THERE IS A CLEAR warning to local governments and taxpayers in the Supreme Court's decision last Tuesday that a school board can be sued for damages if its official policy injures someone's rights. For the governments, the message is that they had better be more careful about the laws they pass and the policies they adopt or they may get hit with some big damage suits. For the taxpayers, it is that someone may have to pay the bills for dumb or careless or lawless decisions by local officials * - and that "someone" will be you.
This change from the past may have unpleasant repercussion in some communities. It means that if a school board adopts a policy infringing the rights of a student, teacher or someone else, the taxpayers will have to come up with the money to repair the damage done. Previously, school boards were immune from damage suits, although the courts could force them to change any illegal policies. For example, a teacher who is compelled to take an unpaid leave of absence soley because she is pregnant (without regard to her medical condition) can now collect back pay; before last Tuesday, all she could hope for from the federal courts was a declaration that the school board's policy was illegal.
There are many other situations in which school boards have trampled on the rights of individuals in the past without having to fear anything more than a judicial order to stop. The most prominent of these, of course, involves racial segregation. Students who are victims of a school board's segregationist policies will now be in position to claim damages as well as try to get those policies changed. It doesn't take much imagination to figure out what the effect on the budgets of some communities would have been in the last 20 years if black students had been collecting damages as well as opening schoolhouse doors.
That doesn't mean that, in an era of rapidly changing law, all school boards that transgress on someone's rights would be liable for damages. The court may well decide - it specifically left the question open - that a school board is liable only if its actions were clearly illegal when they were taken. If the court chooses that course, a board that had a policy of sending home pregnant teachers of assigning students by race would be able to avoid paying damages by changing the policy as soon as the courts ruled it was illegal.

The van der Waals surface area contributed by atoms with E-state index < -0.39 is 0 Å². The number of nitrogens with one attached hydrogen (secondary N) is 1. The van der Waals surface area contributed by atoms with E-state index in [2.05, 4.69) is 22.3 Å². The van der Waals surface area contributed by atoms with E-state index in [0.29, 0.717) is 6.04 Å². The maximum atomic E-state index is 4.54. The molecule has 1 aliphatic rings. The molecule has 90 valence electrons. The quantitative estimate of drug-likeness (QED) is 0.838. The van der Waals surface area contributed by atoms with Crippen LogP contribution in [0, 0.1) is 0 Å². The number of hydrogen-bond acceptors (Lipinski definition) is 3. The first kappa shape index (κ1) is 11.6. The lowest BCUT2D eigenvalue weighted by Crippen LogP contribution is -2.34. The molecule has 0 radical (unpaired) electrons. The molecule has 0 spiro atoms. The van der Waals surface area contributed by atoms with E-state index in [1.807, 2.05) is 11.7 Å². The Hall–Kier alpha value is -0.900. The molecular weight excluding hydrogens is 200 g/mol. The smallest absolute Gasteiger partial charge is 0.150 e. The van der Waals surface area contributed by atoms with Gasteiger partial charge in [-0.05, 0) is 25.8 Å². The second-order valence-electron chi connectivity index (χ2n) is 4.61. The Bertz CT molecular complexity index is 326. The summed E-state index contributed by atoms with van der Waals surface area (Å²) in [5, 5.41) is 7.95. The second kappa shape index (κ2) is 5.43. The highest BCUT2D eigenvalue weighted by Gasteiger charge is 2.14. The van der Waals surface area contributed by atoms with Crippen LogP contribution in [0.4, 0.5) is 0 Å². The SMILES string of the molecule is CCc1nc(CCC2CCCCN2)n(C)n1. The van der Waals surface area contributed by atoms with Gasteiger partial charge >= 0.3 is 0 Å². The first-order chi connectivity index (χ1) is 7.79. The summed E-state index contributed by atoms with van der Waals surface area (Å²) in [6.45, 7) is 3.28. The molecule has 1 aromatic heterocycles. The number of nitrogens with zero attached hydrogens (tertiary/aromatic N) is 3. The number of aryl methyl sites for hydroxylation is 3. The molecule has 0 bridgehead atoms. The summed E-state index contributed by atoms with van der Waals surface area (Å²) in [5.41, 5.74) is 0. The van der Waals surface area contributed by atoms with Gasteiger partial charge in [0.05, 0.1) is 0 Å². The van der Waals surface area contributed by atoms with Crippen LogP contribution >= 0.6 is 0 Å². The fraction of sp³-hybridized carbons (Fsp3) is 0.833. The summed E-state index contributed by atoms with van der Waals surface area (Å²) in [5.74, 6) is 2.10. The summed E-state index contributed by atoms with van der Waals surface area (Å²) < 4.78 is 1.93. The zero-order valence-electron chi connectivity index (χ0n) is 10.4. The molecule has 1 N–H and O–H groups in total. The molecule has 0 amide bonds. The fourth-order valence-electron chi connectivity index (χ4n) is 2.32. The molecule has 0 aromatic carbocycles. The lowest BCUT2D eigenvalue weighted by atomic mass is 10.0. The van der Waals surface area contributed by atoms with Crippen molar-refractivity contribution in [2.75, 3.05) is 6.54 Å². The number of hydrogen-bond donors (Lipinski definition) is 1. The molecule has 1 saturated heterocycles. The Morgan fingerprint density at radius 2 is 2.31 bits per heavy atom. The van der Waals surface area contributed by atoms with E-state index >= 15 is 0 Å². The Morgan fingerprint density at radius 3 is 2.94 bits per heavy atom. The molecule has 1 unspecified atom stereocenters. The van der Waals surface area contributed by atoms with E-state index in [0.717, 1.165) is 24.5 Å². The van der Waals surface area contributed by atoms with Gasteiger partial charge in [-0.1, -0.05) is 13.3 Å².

While the court left open the question of what other units of local government will also lose their immunity to suits of this kind, the obvious answer seems to be: most of them. The logic of the court's opinion requires the stripping of immunity from all governmental units below the state level; states, of course, are guaranteed continued immunity by the Consititution. That means, among other things, that prisoners in local jails and inmates in local hospitals will soon be seeking compensation if they are mistreated as a result of rules or officials policies. In the past, they won damages only if they had been mistreated by individual officials acting without official sanction. Even then, the awards were against those officials and not the local governments (and taxpayers).
Regardless of how the court handles these subsidiary questions, this recent decision should cause local governments to act with a little more caution on matters touching civil rights. It will take only one round of damage suits - say, $25,000 against a small town because its parade permit policy was patently unconstitutional - before taxpayers and voters begin to understand that a government that ignores the law or is careless in what it does can run up their tax bills just as can one that is only profligate.